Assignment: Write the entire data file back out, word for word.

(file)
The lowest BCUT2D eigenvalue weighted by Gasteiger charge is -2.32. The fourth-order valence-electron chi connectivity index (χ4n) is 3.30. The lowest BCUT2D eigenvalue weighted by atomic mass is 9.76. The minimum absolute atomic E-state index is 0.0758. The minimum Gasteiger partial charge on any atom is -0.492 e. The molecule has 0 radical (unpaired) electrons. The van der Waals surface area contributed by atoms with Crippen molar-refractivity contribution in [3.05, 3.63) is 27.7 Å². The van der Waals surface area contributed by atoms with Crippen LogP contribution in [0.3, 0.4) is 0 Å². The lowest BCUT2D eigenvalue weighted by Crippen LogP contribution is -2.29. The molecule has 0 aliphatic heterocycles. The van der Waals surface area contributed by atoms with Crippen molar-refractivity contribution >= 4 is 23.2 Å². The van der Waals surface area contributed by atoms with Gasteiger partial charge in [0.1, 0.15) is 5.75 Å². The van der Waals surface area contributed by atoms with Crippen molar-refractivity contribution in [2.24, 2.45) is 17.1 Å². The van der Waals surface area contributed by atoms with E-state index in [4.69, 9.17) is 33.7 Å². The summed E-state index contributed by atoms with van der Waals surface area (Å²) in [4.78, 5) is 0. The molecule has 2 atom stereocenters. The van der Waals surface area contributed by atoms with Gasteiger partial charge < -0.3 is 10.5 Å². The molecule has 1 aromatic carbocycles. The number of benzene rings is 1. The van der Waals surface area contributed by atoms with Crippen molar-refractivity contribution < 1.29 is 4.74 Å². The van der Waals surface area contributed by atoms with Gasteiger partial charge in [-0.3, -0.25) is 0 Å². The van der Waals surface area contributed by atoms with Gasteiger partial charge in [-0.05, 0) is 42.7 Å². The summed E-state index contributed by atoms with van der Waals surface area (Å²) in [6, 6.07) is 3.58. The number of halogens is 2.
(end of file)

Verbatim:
The lowest BCUT2D eigenvalue weighted by Gasteiger charge is -2.32. The fourth-order valence-electron chi connectivity index (χ4n) is 3.30. The lowest BCUT2D eigenvalue weighted by atomic mass is 9.76. The minimum absolute atomic E-state index is 0.0758. The minimum Gasteiger partial charge on any atom is -0.492 e. The molecule has 0 radical (unpaired) electrons. The van der Waals surface area contributed by atoms with Crippen molar-refractivity contribution in [3.05, 3.63) is 27.7 Å². The van der Waals surface area contributed by atoms with Crippen LogP contribution in [0.3, 0.4) is 0 Å². The lowest BCUT2D eigenvalue weighted by Crippen LogP contribution is -2.29. The molecule has 0 aliphatic heterocycles. The van der Waals surface area contributed by atoms with Crippen molar-refractivity contribution >= 4 is 23.2 Å². The van der Waals surface area contributed by atoms with Gasteiger partial charge in [0.1, 0.15) is 5.75 Å². The van der Waals surface area contributed by atoms with Crippen molar-refractivity contribution in [2.24, 2.45) is 17.1 Å². The van der Waals surface area contributed by atoms with E-state index in [4.69, 9.17) is 33.7 Å². The summed E-state index contributed by atoms with van der Waals surface area (Å²) in [4.78, 5) is 0. The molecule has 2 atom stereocenters. The van der Waals surface area contributed by atoms with Gasteiger partial charge < -0.3 is 10.5 Å². The molecule has 1 aromatic carbocycles. The number of benzene rings is 1. The van der Waals surface area contributed by atoms with Crippen molar-refractivity contribution < 1.29 is 4.74 Å². The van der Waals surface area contributed by atoms with Gasteiger partial charge in [-0.3, -0.25) is 0 Å². The van der Waals surface area contributed by atoms with Gasteiger partial charge in [-0.05, 0) is 42.7 Å². The summed E-state index contributed by atoms with van der Waals surface area (Å²) in [6, 6.07) is 3.58. The number of halogens is 2.